Associated Press (AP) Style

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Associated Press (AP) Style by Mind Map: Associated Press (AP) Style

1. What?

1.1. Commonly accepted journalistic standards for usage, spelling, grammar and punctuation.

1.2. Standard style guide for most U.S. newspapers, magazines and public relations firms.

2. Why?

2.1. Accurate

2.2. Clear

2.3. Tight

2.4. Non-offensive

3. Numbers

3.1. Use figures

3.1.1. Percentage

3.1.2. Age

3.1.3. Numbers above 10

3.2. Spell out

3.2.1. Numbers below 10

3.2.2. Numerals that start a sentence

4. Place

4.1. Adresses

4.1.1. Abbreviate words street, avenue, boulevard and compass directions in numbered adress

4.1.2. Never abbreviate drive, highway, place

4.2. State

4.2.1. Spell out names of states unless preceded by a city, county or military base name

4.2.2. Spell out states with five or fewer letters

4.2.3. Abbreviate all state names

5. Time

5.1. Days & Dates

5.1.1. Use numerals without st, nd, rd or th in dates

5.1.2. Avoid using today, yesterday and tomorrow

5.1.3. When writing about events use months and dates

5.1.4. When referring to a month, day and year, set off year with commas

5.2. Months

5.2.1. Never abbreviate months not immediately precede a date

5.2.2. Abbreviate only if month's name is six letters or longer

5.3. Years

5.3.1. Add an "s" to first year in the decade

5.3.2. Never spelled out

5.4. a.m. vs p.m.

5.4.1. “8 p.m. tonight” is redundant

5.4.2. Use figures except for noon and midnight

6. Titles

6.1. Compositions

6.1.1. Capitalize

6.1.1.1. First and last word of title

6.1.1.2. All words four letters or longer

6.1.1.3. "The" in the title if that's the way publication prefers to be known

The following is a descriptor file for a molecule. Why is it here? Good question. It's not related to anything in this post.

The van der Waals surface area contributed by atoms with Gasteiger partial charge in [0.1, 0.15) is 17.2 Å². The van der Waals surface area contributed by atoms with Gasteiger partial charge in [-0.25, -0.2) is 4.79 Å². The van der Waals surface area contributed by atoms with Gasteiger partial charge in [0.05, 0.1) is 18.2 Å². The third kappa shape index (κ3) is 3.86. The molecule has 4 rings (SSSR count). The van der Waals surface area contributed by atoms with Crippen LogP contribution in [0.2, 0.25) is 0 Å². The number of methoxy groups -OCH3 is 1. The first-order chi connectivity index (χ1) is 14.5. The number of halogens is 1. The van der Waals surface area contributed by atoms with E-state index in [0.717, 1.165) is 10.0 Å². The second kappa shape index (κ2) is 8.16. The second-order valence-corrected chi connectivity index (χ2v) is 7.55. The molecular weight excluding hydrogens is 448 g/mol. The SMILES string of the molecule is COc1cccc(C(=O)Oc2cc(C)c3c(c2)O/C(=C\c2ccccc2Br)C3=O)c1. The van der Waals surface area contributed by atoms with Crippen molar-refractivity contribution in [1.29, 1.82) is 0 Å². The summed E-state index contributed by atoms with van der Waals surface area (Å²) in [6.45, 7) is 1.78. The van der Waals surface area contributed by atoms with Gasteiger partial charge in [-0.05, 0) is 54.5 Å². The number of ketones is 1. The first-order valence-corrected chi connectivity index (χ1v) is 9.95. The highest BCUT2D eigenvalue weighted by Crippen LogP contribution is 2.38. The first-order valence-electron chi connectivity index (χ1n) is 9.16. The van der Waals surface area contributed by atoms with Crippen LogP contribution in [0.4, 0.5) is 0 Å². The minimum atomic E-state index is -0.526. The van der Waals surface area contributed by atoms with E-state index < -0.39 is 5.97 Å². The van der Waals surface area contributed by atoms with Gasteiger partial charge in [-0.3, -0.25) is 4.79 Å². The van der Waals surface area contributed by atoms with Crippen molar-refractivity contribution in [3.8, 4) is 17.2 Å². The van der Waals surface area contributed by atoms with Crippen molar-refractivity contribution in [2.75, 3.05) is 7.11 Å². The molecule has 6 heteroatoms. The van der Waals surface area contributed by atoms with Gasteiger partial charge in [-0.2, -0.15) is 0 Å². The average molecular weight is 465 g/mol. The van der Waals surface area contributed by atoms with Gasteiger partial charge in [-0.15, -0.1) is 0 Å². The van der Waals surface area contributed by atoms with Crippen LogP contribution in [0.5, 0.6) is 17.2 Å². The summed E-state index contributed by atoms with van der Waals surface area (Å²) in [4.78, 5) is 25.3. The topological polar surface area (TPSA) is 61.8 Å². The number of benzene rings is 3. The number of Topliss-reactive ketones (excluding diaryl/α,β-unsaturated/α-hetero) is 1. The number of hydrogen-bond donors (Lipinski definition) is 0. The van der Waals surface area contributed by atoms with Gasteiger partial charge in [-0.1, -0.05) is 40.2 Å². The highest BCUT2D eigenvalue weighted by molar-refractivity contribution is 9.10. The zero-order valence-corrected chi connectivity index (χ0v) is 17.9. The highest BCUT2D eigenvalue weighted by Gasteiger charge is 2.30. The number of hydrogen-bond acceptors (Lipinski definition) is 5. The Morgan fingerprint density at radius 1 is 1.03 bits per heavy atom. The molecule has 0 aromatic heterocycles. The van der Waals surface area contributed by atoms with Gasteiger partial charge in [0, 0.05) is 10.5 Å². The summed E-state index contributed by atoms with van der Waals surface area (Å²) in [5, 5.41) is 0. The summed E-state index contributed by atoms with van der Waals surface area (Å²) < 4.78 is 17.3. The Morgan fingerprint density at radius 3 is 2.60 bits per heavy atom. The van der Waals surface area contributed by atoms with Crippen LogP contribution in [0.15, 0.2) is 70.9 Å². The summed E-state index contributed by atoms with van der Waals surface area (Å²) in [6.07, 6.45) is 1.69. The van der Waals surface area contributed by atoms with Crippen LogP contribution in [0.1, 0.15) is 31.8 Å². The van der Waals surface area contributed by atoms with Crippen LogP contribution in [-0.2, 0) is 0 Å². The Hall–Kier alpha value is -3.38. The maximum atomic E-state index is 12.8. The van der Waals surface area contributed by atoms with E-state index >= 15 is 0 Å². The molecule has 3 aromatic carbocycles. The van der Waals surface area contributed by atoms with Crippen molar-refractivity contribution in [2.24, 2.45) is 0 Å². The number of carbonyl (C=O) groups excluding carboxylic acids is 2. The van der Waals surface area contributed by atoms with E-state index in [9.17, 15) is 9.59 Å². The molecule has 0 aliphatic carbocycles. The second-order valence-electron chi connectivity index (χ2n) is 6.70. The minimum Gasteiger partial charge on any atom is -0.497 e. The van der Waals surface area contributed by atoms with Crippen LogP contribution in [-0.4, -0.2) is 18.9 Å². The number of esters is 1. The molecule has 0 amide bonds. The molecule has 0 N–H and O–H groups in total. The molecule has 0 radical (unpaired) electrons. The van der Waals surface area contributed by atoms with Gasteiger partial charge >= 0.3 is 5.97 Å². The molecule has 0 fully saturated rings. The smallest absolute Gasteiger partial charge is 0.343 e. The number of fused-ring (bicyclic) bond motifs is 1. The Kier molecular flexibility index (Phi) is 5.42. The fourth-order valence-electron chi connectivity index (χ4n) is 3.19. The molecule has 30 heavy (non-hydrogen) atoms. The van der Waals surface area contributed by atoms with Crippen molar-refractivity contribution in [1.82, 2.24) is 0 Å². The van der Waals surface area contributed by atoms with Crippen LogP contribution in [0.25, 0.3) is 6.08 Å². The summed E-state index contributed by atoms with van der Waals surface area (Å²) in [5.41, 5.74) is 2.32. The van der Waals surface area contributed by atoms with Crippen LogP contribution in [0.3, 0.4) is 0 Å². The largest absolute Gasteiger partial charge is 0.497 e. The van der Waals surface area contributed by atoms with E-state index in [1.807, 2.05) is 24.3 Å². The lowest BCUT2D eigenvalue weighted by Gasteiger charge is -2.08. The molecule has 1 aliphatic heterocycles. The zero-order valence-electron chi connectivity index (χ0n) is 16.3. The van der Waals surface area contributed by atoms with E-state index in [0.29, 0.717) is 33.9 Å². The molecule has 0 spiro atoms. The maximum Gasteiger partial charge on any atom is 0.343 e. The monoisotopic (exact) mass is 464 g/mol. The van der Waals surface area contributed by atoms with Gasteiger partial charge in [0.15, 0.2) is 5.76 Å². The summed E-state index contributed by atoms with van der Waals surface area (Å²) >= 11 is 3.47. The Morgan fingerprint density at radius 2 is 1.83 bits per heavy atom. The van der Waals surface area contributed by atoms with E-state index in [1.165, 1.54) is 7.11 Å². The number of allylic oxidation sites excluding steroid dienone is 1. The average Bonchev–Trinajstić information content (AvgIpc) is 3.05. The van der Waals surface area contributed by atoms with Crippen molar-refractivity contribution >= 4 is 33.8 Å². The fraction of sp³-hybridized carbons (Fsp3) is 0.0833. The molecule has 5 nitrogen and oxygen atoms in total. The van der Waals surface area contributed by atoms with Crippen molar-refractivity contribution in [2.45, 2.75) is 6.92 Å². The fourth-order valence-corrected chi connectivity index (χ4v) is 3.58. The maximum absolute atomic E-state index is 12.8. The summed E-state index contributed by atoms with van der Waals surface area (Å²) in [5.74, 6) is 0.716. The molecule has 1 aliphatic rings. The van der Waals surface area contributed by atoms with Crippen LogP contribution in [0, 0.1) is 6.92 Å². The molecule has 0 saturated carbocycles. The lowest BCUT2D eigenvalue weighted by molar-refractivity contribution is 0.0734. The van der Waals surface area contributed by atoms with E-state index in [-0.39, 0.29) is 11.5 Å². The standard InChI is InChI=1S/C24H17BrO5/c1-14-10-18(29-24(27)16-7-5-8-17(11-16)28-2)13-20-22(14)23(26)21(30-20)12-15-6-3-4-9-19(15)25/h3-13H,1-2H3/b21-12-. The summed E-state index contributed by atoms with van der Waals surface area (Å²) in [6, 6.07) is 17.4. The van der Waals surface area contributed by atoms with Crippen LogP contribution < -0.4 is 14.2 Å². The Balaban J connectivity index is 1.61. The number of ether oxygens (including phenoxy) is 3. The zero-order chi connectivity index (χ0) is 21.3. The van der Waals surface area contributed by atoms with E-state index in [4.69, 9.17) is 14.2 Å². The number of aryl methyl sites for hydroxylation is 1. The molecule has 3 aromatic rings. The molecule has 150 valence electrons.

6.1.2. Don't capitalize

6.1.2.1. Articles

6.1.2.2. Conjunctions

6.1.2.3. Prepositions

6.2. People

6.2.1. Capitalize formal titles before a name

6.2.2. Do not separate title from name by a comma

6.2.3. Titles after a name or standing alone are almost never capitalized

6.3. Places

6.3.1. General compass directions should be lowercase

6.3.2. Capitalize name of U.S. regions

6.4. Ethnic Groups

6.4.1. Preferred usage

6.4.1.1. African Americans is "black", not capitalized

6.4.1.2. Caucasians is "white", not capitalized

6.4.1.3. Asian people is "Asian", capitalized

6.4.1.4. "American Indian" is preferred over "Native American"

7. Punctuations

7.1. Comma

7.1.1. Don't use before conjunctions in a simple series

7.1.2. Use it to set off a person's hometown and age

7.1.3. Place it before and after

7.1.3.1. A year, if it follows a month and date

7.1.3.2. A state, if it follows a city or country name

7.1.3.3. An appositive

7.2. Colon

7.2.1. Capitalize first word after colon only if it is a proper noun or start of a complete sentence

7.2.2. Go outside quotation marks unless part of quoted material

7.3. Hyphen

7.3.1. Use it for compound adjectives before the noun

7.3.2. Don't use when compound modifiers occurs after the verb

7.4. Period

7.4.1. Use a single space after period at the end of a sentence

7.4.2. Don't put space between initials

8. "Quotations" in the news

8.1. Quote marks

8.1.1. Indicate exact wording

8.1.2. Always appear outside punctuation

8.2. When a full-sentence quotation is introduced or followed by attribution, place a comma between them

8.3. Quotations that are questions only need a question mark

8.4. Begin a new paragraph with each speaker in a dialogue

8.5. Use single marks for quotes within quotes

8.6. Use a colon after attribution if a quote is more than 2 sentences